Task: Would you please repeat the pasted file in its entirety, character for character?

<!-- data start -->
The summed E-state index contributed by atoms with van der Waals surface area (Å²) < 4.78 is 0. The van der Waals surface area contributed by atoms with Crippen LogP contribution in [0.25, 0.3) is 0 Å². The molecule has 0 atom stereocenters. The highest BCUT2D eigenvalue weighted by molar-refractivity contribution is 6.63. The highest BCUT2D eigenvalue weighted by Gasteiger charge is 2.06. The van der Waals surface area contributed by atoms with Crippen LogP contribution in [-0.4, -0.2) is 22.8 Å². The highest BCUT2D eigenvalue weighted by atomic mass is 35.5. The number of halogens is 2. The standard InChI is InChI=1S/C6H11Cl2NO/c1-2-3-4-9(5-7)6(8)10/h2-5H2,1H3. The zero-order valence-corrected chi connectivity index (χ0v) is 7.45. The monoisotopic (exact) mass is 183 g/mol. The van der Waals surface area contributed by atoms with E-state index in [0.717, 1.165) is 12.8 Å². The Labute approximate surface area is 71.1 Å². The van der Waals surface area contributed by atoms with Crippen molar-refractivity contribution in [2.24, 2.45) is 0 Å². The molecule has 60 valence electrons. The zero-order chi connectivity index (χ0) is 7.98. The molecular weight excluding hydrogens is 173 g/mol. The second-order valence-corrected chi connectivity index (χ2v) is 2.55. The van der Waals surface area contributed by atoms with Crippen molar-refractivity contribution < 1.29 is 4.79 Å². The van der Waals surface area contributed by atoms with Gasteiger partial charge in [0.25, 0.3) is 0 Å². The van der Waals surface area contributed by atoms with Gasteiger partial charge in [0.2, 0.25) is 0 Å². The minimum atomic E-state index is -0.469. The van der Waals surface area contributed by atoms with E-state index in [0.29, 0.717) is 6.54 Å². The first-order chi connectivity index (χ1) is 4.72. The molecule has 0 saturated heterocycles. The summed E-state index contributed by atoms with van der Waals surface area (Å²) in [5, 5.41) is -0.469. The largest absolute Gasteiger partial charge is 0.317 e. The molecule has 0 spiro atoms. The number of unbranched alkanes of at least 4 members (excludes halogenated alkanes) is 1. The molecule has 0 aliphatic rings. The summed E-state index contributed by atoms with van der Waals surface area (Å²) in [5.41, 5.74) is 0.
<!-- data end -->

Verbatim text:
The summed E-state index contributed by atoms with van der Waals surface area (Å²) < 4.78 is 0. The van der Waals surface area contributed by atoms with Crippen LogP contribution in [0.25, 0.3) is 0 Å². The molecule has 0 atom stereocenters. The highest BCUT2D eigenvalue weighted by molar-refractivity contribution is 6.63. The highest BCUT2D eigenvalue weighted by Gasteiger charge is 2.06. The van der Waals surface area contributed by atoms with Crippen LogP contribution in [-0.4, -0.2) is 22.8 Å². The highest BCUT2D eigenvalue weighted by atomic mass is 35.5. The number of halogens is 2. The standard InChI is InChI=1S/C6H11Cl2NO/c1-2-3-4-9(5-7)6(8)10/h2-5H2,1H3. The zero-order valence-corrected chi connectivity index (χ0v) is 7.45. The monoisotopic (exact) mass is 183 g/mol. The van der Waals surface area contributed by atoms with E-state index in [0.717, 1.165) is 12.8 Å². The Labute approximate surface area is 71.1 Å². The van der Waals surface area contributed by atoms with Crippen molar-refractivity contribution in [2.24, 2.45) is 0 Å². The molecule has 60 valence electrons. The zero-order chi connectivity index (χ0) is 7.98. The molecular weight excluding hydrogens is 173 g/mol. The second-order valence-corrected chi connectivity index (χ2v) is 2.55. The van der Waals surface area contributed by atoms with Crippen molar-refractivity contribution < 1.29 is 4.79 Å². The van der Waals surface area contributed by atoms with Gasteiger partial charge in [0.25, 0.3) is 0 Å². The van der Waals surface area contributed by atoms with Gasteiger partial charge in [0.2, 0.25) is 0 Å². The minimum atomic E-state index is -0.469. The van der Waals surface area contributed by atoms with E-state index in [0.29, 0.717) is 6.54 Å². The first-order chi connectivity index (χ1) is 4.72. The molecule has 0 saturated heterocycles. The summed E-state index contributed by atoms with van der Waals surface area (Å²) in [5, 5.41) is -0.469. The largest absolute Gasteiger partial charge is 0.317 e. The molecule has 0 spiro atoms. The number of unbranched alkanes of at least 4 members (excludes halogenated alkanes) is 1. The molecule has 0 aliphatic rings. The summed E-state index contributed by atoms with van der Waals surface area (Å²) in [5.41, 5.74) is 0.